Mahoney retires as leader of fire department; Cahill is appointed as acting chief in his stead
Firefighters said goodbye Wednesday to Gerard Mahoney, who has served as their acting chief since March 2017.
Mahoney retired at 5 p.m. Wednesday after a firefighting career of some 39 and a half years that began March 6, 1983, according to a Cambridge Fire Department general order released on social media late in the day. The order was signed by the department’s new acting chief, Thomas Cahill Jr. – until Wednesday, the CFD’s assistant chief of operations.
The release of the order included gratitude for Mahoney’s service and a call to “stay healthy and stay safe.”
“Fire chief Mahoney has faithfully served the citizens of Cambridge. We wish fire chief Mahoney much happiness and good health in his retirement,” Cahill said in the order.
Cahill was called “highly qualified and prepared to lead the Department,” in a Thursday press release from Owen O’Riordan, acting city manager. “As a longtime resident of Cambridge, Tom has spent his entire career with the Cambridge Fire Department. He has demonstrated his commitment to ensuring the safety of our community and his ability to lead the Cambridge Fire Department. I am proud to appoint Tom as the acting fire chief.”
Cahill joined the department as a firefighter in 1995 after serving in the U.S. Coast Guard for four years. He served as a firefighter and fire lieutenant in fire suppression until promoted to captain, where he served in a fire prevention and investigation unit as the first and only nationally certified fire investigator in the department, according to the press release. He holds a Bachelor of Science degree in business administration from the University of Phoenix and a Master of Public Administration from Framingham State University.
The department is staffed by 278 sworn members and seven civilian members posted at eight firehouses citywide, according to the latest city budget book. The department is funded for $63.5 million – not including millions being spent on renovations and upgrades that Mahoney has helped coordinate at the city’s aging fire stations. As acting fire chief, he was also one of three members of the board of license commissioners, voting on issues at its regular meetings.
Officially acting chief
Though the farewell memo refers to Mahoney as chief, he was considered acting chief by the city. In July 2020, members of Local 30 of the Cambridge Firefighters Union said they were boycotting a selection process that skipped civil service rules and its written test in favor of a consultant approach called the Sole Assessment Center. A letter called the approach “ripe for abuse” and said an appointment through it would bring an immediate vote of no confidence.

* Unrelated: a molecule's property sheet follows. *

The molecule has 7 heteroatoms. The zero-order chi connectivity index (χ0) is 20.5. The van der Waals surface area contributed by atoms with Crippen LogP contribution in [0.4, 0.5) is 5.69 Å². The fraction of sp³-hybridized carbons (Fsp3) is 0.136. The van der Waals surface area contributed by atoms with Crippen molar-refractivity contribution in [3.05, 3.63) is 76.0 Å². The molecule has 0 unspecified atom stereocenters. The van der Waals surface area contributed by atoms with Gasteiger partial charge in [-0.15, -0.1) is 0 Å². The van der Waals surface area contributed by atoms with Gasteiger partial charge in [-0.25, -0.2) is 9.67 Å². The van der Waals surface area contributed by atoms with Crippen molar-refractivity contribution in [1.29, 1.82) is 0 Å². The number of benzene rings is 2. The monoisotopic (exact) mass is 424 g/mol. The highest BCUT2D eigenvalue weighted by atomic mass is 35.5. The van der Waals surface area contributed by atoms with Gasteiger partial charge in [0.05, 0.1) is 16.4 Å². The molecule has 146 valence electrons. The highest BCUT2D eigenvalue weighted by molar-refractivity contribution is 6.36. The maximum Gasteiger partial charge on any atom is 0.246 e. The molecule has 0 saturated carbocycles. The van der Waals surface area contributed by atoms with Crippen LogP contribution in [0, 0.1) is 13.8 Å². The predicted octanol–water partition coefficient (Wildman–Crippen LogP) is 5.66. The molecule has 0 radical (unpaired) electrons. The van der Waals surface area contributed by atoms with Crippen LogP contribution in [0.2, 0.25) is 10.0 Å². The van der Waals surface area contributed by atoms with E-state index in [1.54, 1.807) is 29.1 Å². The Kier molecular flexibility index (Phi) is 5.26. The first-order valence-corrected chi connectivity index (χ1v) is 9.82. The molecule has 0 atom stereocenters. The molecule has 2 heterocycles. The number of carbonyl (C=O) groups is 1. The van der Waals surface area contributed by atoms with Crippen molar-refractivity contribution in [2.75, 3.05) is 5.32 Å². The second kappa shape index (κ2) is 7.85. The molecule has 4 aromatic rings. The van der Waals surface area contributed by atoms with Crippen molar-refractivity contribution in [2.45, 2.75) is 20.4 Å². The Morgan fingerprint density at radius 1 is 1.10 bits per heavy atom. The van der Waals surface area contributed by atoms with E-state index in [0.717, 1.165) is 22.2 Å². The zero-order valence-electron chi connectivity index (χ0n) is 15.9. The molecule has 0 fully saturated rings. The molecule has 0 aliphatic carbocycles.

“Our position isn’t that we don’t like Gerry Mahoney and we don’t think he should be chief,” Local 30 president Chris Haynes told the Cambridge Chronicle in 2020. “Our position is all candidates should have a reasonable chance of success. As such there should be some element of objective, written testing that goes into it, and the city should try to ensure there is no appearance of favoritism. And the city has resisted that wildly.”
Civil service questions
Formal answers as to why the city decided to forgo civil service procedures were requested by the City Council on July 27, 2020, in an order written by vice mayor Alanna Mallon and adopted unanimously. It called for a response from then city manager Louis A. DePasquale by the next regular meeting, Sept. 14, but no report came.
It was part of larger questions about “the advantages and disadvantages of continuing with civil service” from a policy order heard the previous month that was also adopted unanimously. This order called for a report by the end of the summer and was also ignored.
“I know that since I had talked to the city manager before I put in the order about civil service that the city was fully prepared and capable of delivering,” said councillor Patty Nolan, the author of the earlier order. “He said the timeline was no problem.”
The next civil service exams were set for October 2020 and April 2021, but there’s no city record of the issues being answered in time either for all municipal workers or for Mahoney and fire chefs specifically. The rules do, however, require retirement as firefighters turn 65.